Photo of the High Sierra

Hiker Alert - Tell Congress to Oppose Mountain Bikes in Wilderness

Deadline: ASAP!

Your letters are urgently needed to stop legislation that would allow bikes and other mechanized equipment into wilderness areas across the country. Utah Republican Senators Mike Lee and Orrin Hatch have introduced a bill, "The Human-Powered Travel in Wilderness Areas Act", that would allow mountain bikes and other forms of mechanized equipment into designated wilderness areas for the first time ever. The bill would also lift the ban on use of chainsaws in designated wilderness. The bill was instigated by the Sustainable Trails Coalition, one of the most anti-wilderness organizations to form in recent years.

Since its passage in 1964, the Wilderness Act has protected wilderness areas designated by Congress from motorized vehicles and machines of all types. This has meant, as Congress intended, that wilderness has been kept free from cars, trucks, ATVs, snowmobiles, bicycles, and all other types of vehicles and mechanized transport.

This bill is an assault on the very idea of Wilderness and the values of the Wilderness Act. When Congress established the National Wilderness Preservation System, it defined Wilderness as "an area where the earth and its community of life are untrammeled by man." Currently, these lands represent less than 2.7% of the total land area in the coterminous United States. Mountain bikes have their place, but it is not in this tiny fraction of the landscape set aside to preserve natural ecosystem function.

What You Can Do

Please join the High Sierra Hikers Association, Wilderness Watch, and more than 115 other conservation groups throughout the country by writing your Senators and strongly urging them to oppose S.B. 3205, the "Human-Powered Travel in Wilderness Act," as well as any and all other attempts to weaken the Wilderness Act by allowing mountain bikes and other mechanized forms of transportation in these precious areas. Remind them that the overarching purpose of the National Wilderness Preservation System was to shield these lands them from encroachment of human development and to allow ecosystems to function unimpaired. Point out that allowing mountain bikes, which can travel at great speeds and cover great distances, effectively shrinks the wilderness, making it even more difficult for hikers to find the truly primitive wilderness experience that was envisioned in the Wilderness Act. And finally, note that there are thousands of miles of roads and trails on public lands outside of wilderness where mountain bikers can enjoy riding.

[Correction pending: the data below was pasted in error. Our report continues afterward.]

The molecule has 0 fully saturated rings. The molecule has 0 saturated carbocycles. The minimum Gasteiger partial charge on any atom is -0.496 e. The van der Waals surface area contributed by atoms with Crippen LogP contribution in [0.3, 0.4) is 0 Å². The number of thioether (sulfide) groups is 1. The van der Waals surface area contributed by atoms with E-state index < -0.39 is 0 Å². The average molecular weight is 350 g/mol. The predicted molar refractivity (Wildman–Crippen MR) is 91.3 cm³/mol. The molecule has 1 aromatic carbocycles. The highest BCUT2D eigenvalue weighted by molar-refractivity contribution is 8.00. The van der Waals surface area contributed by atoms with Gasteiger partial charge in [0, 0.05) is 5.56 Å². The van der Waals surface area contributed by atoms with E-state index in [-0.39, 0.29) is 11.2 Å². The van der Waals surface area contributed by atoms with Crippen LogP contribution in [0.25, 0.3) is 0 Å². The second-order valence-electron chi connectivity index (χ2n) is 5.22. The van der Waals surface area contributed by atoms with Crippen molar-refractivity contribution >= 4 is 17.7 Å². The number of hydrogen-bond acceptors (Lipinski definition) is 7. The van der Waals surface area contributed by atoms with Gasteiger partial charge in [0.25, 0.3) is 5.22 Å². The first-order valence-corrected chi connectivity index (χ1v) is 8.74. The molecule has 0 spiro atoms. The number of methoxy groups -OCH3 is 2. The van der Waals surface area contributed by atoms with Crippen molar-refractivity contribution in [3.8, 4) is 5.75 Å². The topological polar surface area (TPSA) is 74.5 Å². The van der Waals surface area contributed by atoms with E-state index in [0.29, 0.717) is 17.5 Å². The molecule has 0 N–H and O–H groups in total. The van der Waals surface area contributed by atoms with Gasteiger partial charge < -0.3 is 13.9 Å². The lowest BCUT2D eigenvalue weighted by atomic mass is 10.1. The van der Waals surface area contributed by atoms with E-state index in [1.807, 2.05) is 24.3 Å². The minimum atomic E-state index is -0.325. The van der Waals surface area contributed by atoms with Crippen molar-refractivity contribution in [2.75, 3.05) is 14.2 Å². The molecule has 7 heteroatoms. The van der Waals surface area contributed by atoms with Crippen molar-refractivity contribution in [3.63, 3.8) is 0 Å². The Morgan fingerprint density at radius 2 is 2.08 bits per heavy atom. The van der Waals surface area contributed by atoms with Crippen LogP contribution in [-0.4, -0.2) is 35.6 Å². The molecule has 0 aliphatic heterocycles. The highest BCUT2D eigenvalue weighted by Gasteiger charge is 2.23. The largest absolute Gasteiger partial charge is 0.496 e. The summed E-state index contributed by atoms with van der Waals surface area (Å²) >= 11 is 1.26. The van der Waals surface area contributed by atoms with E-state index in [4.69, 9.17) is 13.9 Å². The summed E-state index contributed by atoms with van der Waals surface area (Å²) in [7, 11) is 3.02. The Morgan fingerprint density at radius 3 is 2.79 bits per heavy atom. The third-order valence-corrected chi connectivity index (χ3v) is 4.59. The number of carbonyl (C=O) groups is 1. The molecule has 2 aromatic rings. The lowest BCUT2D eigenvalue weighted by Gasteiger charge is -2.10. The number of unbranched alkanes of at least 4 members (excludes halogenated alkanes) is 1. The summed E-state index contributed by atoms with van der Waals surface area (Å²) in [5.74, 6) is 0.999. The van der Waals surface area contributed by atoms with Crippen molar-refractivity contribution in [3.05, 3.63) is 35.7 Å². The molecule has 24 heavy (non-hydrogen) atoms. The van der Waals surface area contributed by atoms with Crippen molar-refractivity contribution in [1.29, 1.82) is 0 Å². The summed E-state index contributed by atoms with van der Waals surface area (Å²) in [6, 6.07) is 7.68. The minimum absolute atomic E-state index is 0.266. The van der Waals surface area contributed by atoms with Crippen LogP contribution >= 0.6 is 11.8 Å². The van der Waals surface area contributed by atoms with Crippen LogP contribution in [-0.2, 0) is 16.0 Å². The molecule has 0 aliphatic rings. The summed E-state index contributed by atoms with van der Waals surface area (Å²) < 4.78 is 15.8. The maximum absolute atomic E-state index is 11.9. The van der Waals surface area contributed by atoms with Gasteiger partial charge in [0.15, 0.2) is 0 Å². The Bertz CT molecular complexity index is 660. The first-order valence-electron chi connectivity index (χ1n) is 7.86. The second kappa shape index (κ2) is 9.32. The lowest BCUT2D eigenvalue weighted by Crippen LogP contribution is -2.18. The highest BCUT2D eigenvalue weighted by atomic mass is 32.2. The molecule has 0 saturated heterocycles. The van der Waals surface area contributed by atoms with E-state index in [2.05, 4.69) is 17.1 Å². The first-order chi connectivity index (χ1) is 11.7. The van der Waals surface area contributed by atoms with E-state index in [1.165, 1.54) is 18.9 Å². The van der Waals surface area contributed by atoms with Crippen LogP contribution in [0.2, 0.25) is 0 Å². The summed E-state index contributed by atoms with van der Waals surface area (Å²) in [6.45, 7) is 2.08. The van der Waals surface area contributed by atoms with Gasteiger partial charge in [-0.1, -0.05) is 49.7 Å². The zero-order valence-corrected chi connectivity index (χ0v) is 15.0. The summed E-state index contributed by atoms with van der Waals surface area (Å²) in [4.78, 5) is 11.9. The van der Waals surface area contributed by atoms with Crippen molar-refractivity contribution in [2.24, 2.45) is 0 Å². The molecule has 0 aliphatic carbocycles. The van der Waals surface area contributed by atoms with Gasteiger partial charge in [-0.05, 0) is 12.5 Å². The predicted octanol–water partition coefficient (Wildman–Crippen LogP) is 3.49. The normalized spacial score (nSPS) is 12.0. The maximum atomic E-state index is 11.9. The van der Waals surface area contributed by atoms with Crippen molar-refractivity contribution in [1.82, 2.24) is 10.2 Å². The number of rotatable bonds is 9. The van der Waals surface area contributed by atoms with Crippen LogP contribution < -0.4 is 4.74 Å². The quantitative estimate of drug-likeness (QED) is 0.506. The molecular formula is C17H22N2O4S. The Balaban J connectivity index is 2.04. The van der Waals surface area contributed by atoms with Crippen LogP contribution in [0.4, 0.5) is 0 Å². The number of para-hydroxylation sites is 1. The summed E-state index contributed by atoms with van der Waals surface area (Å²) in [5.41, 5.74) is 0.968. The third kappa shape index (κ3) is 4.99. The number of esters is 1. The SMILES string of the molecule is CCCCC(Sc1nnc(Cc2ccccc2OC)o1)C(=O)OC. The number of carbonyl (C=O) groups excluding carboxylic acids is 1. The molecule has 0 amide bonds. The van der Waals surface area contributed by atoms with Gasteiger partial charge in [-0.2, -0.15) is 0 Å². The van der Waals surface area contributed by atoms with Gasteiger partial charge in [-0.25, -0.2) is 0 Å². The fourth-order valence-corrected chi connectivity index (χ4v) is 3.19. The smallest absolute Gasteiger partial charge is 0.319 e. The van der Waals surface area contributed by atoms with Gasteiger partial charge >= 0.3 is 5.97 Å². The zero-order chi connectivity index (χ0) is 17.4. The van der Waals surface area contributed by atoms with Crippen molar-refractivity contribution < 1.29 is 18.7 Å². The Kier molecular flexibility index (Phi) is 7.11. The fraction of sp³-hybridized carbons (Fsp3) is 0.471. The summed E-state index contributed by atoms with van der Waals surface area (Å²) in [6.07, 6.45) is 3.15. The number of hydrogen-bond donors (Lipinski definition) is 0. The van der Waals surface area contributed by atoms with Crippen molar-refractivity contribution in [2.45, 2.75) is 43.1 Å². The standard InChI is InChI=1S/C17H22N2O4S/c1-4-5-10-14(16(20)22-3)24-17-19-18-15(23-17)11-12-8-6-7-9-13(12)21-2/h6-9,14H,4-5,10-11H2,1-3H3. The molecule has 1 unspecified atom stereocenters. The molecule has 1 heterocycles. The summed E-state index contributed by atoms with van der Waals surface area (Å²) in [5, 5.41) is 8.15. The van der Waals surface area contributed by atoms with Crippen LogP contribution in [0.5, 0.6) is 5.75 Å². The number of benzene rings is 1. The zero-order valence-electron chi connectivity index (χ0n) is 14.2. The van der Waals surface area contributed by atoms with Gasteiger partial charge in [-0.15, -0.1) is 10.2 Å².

If you live in California, contact Senators Boxer and Feinstein at the addresses listed below:

The Honorable Barbara Boxer
112 Hart Senate Office Building
Washington DC 20510
(202) 224-3553
You can submit your comments online to Senator Boxer

The Honorable Dianne Feinstein
331 Hart Senate Office Building
Washington DC 20510
(202) 224-3841
You can submit your comments online to Senator Feinstein

If you live outside of California, find the appropriate contact information for your state’s senators here.

You can check the status of this bill.

What Else You Can Do

It has been a number of years since we have actively solicited HSHA members for donations. The reasons for this are straightforward. The HSHA has had sufficient funds in our bank accounts to maintain our daily operations and support ongoing activities related to monitoring agency activities and pursuing legal remedies when necessary. Equally important, we understand that there are many worthy causes out there and that, at times, the appeals for money from various groups can be overwhelming. Thus, the HSHA made the conscious decision to refrain from pestering our members with repeated appeals for money, choosing instead to solicit funds only when they are truly needed.

That time has come again. In May of this year, we filed suit against Sequoia and Kings Canyon National Parks for failing to provide in a timely manner materials related to wilderness management that HSHA requested through the Freedom of Information Act. Stonewalling by the Park Service for more than a year made it necessary to obtain assistance from attorneys. Although we are receiving this assistance at a discounted rate, the costs are adding up, and we need your support. Please donate what you can so that we can keep up the fight to protect our wilderness areas.

Lastly, when you renew, please provide HSHA with your email contact information so that in the future, we can move toward entirely electronic communications. As always, we promise not to sell, loan, give or otherwise provide this information to anyone for any reason.

You can renew your membership online or by mail.